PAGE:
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Banks Take Advantage of States in Fiscal Crisis

The same large banks whose unregulated actions were primary contributors to the economic downturn have also been manipulating state and local governments to profit from budget deficits for years.

Essentially, banks are alluring states with the promise of a means to cut borrowing costs and increase returns through the use of an interest rate swap.  The mechanism is a derivative that allows cash-strapped municipalities and states to exchange interest payments on a variable bond deal for an allocation of funds from a bank.  So, the bank would establish a fixed rate on the bond and swap for the variable "interest rate of the bond that was set by larger macroeconomic forces, such as the Federal Reserve."  Unfortunately, the results have been disastrous.

These type of deals are losing propositions for states and municipalities.  Under unfavorable marketing conditions, interest payments and fees associated with these deals can jump dramatically.  Since the federal government decreased interest rates to shore up financial institutions, the banks were able to profit tremendously while budget gaps at the local and state level continue to grow.  As Mike Elk from the Campaign for America's Future explains:

"While banks are still collecting fixed rates of from 4 percent to 6 percent, they are now regularly paying state and local governments as a little as a tenth of one percent on the outstanding bonds...Banks and states were supposed to be paying equal rates. However, with the Fed lowering interest rates, which was anticipated, now states and local governments are paying about 50 times what the banks are paying...To make matters worse, these state and local governments have no way of getting out these deals. Banks are demanding that state and local governments pay tens or hundreds of millions of dollars in fees to exit these deals."

The deals have cost state governments and taxpayers almost $28 billion in interest and fees at a time when states are already collectively facing billion dollar deficits and considering huge cuts to essential public services.

Some of the areas in the country that are being hit the hardest have amassed massive debt as a result of similar deals.  For instance, Detroit, with an unemployment rate of almost 15 percent, entered a derivatives deal with UBS and other banks that supposedly permitted $2 million in annual interest savings on $800 million worth of bonds.  In order to protect against losses, the deal carried a stipulation that if Detroit's credit rating dropped, the banks could negate on its obligations and charge a breakup fee.  As the city's credit rating plummeted during the recession, it found itself in a position of owing over $400 million.  Now, the city is using casino revenue to pay $4.2 million in monthly payments to the banks.  The city must pay the banks before considering funding other services.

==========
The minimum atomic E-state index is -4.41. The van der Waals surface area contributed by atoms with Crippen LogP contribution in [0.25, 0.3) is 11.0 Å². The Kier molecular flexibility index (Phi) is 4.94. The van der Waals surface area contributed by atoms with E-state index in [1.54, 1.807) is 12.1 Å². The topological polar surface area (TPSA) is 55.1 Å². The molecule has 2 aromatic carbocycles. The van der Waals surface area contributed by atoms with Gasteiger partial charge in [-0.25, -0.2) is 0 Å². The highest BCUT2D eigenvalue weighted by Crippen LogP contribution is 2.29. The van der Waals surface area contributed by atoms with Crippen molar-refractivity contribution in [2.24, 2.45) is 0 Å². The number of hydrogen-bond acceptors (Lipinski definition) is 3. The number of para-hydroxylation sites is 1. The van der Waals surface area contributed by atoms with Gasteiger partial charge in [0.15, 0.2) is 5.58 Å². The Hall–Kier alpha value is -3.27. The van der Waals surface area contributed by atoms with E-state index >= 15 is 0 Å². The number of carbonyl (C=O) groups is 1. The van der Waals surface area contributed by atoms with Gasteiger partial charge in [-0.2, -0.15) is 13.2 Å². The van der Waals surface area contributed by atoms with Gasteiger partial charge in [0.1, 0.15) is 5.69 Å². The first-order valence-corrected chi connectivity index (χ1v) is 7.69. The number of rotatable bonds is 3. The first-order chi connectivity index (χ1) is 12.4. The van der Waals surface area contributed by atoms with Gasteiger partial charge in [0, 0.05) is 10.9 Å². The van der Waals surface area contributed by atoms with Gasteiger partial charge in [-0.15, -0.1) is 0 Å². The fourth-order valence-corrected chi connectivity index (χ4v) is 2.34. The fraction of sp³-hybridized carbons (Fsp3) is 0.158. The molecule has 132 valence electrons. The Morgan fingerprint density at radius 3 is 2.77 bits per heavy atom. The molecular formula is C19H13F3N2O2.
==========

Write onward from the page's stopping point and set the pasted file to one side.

Similar to U.S. Representative Elijah Cummings' (D-MD) comments on the use of bailout funds, the banks are basically "slapping these American taxpayers in the face by continuing the...business-as-usual attitude."  Fortunately, states are taking proactive steps to confront these issues.

  • Pennsylvania State Auditor General Jack Wagner called on the legislature to prohibit municipalities and school districts from entering interest rate swap contracts.  He stated, "[q]uite simply, the use of swaps amounts to gambling with public money.  The fundamental guiding principle in handling public funds is that they should never be exposed to the risk of financial loss.  Swaps have no place in public financing and should be banned immediately.”
  • Tennessee Comptroller of the Treasury Justin P. Wilson recommended the state place limitations on variable rate debt for financing projects.

Some states are even considering the creation of state-owned banks to protect against the abuses of private banks, foster public accountability and fiscal integrity, increase local economic development investments, promote competition, and expand lending to small businesses. North Dakota, with a 4.4 percent unemployment rate and a $700 million budget surplus last year, is home to the country's only state-owned bank.

  • Legislative and gubernatorial candidates in Florida, Oregon, Idaho Illinois, and California have floated the idea of creating a state bank.
  • Massachusetts Sen. President Therese Murray and Virginia Del. Bob Marshall each advanced initiatives in their respective states to study the creation of a state bank.
  • Washington Rep. Bob Hasegawa introduced HB 3162 this year, a bill that would create a state-owned bank.

Resources:
Bankster USA
Business Week - Wall Street Plays Hardball
Campaign for America's Future - How Big Banks' Interest Rate Schemes Bankrupt States
YES! Magazine - Whose Bank? Public Investments, Not Private Debt